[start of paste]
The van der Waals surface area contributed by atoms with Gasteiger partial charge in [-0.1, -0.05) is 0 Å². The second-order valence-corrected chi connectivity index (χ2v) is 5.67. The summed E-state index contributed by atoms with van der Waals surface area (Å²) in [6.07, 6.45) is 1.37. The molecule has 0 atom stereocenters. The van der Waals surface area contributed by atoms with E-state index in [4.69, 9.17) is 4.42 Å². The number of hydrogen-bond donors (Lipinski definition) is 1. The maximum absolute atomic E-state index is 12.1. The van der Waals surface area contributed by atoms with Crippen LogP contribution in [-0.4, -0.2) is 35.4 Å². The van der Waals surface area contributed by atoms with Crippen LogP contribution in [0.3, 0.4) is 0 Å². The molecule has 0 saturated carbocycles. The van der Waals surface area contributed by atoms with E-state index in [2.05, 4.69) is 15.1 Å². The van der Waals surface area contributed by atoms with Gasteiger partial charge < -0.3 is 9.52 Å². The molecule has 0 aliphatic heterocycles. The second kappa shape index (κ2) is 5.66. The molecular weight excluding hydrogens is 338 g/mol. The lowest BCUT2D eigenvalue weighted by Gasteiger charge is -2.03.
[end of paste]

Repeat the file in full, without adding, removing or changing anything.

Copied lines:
The van der Waals surface area contributed by atoms with Gasteiger partial charge in [-0.1, -0.05) is 0 Å². The second-order valence-corrected chi connectivity index (χ2v) is 5.67. The summed E-state index contributed by atoms with van der Waals surface area (Å²) in [6.07, 6.45) is 1.37. The molecule has 0 atom stereocenters. The van der Waals surface area contributed by atoms with E-state index in [4.69, 9.17) is 4.42 Å². The number of hydrogen-bond donors (Lipinski definition) is 1. The maximum absolute atomic E-state index is 12.1. The van der Waals surface area contributed by atoms with Crippen LogP contribution in [-0.4, -0.2) is 35.4 Å². The van der Waals surface area contributed by atoms with Crippen LogP contribution in [0.3, 0.4) is 0 Å². The molecule has 0 saturated carbocycles. The van der Waals surface area contributed by atoms with E-state index in [2.05, 4.69) is 15.1 Å². The van der Waals surface area contributed by atoms with Gasteiger partial charge < -0.3 is 9.52 Å². The molecule has 0 aliphatic heterocycles. The second kappa shape index (κ2) is 5.66. The molecular weight excluding hydrogens is 338 g/mol. The lowest BCUT2D eigenvalue weighted by Gasteiger charge is -2.03.